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darts in his hand, and went and pierced Absalom with them, as he hung by his hair in the oak, and the young man died; and they took him down, and buried him under a heap of stones.

When Absalom was living, he resolved to do all he could to cause himself to be remembered after his death. In the place where the kings of Israel were to be buried he built a pillar, which was called by his name, because he had no son to come after him, and keep up the family. At the time when the history of the kings, in the Bible, was written, this pillar was still standing; and in the neighborhood of Jerusalem there stands a monument, which bears the name of " Absalom's Pillar," and of which the picture, placed at the beginning of this story, is a representation. This may be the same monument which is called, in the Book of Kings, " Absalom's Pillar." It looks as if it may have been decorated in later days, and some people think, that when our Savior, Jesus Christ, mentions that the Jews garnished the sepulchres of those who had died in the old times, he might refer to some modern decorations of these old monuments.

When King David knew his son was dead, he mourned for him most bitterly, and said, “O my son Absalom, would to God I had died for thee." So tender is the love which parents bear to children, even when they are ungrateful and disobedient. After he had mourned for his son many days, Joab went to King David, and urged him to abandon his violent grief, and to go back to his duties as king of the people, who had now returned to his command. This the king at last did, though he never seems to have entirely forgiven Joab, for having, with his own hand, slain his son Absalom.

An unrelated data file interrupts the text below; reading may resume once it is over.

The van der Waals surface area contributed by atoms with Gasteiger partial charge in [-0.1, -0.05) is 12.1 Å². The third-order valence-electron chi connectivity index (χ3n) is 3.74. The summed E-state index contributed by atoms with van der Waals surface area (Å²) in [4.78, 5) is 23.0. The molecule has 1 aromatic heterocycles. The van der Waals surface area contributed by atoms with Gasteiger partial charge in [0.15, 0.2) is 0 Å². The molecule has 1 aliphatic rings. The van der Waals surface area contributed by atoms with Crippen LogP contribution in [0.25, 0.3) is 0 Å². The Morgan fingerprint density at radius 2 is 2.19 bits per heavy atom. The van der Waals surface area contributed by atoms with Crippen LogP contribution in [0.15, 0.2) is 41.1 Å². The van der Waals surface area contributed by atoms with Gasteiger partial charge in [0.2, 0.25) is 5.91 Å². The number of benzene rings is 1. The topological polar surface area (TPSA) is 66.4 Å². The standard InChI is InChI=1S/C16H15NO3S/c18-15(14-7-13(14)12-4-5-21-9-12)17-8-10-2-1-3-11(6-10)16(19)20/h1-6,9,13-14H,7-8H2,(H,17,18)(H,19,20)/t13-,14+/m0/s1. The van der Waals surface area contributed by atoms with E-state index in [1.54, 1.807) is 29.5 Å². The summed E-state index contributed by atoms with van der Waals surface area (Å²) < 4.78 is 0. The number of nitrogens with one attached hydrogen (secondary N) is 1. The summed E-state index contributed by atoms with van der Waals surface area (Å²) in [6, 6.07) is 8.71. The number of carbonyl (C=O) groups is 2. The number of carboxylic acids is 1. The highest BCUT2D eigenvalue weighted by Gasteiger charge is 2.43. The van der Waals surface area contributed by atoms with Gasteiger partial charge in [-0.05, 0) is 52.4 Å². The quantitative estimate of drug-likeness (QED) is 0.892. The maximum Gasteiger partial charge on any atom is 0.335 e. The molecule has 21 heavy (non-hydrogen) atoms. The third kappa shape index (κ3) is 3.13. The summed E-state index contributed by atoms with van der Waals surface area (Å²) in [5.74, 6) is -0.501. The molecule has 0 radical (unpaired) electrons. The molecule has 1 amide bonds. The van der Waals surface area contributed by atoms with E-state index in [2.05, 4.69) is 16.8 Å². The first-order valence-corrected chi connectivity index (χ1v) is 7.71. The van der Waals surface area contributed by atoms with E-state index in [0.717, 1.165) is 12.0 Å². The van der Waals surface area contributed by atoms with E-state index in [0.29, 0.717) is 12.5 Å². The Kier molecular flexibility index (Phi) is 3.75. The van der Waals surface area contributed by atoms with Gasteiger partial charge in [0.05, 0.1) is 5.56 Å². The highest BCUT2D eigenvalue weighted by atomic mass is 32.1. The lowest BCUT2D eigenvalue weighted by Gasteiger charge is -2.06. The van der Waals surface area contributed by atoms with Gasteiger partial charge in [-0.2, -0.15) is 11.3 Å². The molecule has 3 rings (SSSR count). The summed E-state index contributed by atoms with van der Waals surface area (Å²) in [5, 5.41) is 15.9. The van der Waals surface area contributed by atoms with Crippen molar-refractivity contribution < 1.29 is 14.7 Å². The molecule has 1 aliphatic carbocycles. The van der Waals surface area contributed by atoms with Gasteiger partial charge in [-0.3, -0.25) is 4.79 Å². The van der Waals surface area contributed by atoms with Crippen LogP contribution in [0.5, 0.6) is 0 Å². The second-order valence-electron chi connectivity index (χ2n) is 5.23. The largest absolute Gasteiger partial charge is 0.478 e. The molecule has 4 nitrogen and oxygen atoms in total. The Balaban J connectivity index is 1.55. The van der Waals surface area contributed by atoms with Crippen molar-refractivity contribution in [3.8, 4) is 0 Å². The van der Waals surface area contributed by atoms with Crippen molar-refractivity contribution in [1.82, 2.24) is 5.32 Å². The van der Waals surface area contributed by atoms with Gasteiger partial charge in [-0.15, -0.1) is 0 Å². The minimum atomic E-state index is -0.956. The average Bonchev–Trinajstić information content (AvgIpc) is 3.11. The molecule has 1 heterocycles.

The tea-cups and saucers already are set,
And the two little children at table are met;
The table so low, and the chairs made to fit,
That each little child there with comfort may sit.
See the tea-pot so small, and the slop-basin too,
And the sugar-tongs bright, all exposed to the

view. The small bits of sugar in the basin are found, When the lid is removed from its station so

round. And the cream-jug, so tiny, might pass for a

fairy's; The set altogether, of china, most rare is :The canister neat, with three colors doth glow; The form is for use, but the colors for show; The tea-tray, japanned, might be made for a

princess; And of all this fine show little Kate is the

mistress. The tea-spoons forgot to be named — how per

verse! They surely must find a fit place in my verse; The shape is so ncat, the engraving so fine, And then, like the brightest of silver, they shinc. O, who would not strive to deserve such a

present, By being industrious, well-bred, and pleasant ! Not fretful and stupid, disliking a book, But learning like ladies to act and to look: Yes, these are the ways to be happy and loved, As now little Lucy and Katy have proved.

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JAMES had a little dog, whom he tried to teach to read. Half a dozen times a day James would carry his book, and spell over his lesson to the dog. The dog did not learn to spell, but the boy did ; and the dog grew to love little James very much, and seemed to be very happy to see him come with his spelling-book and sit down by his side.

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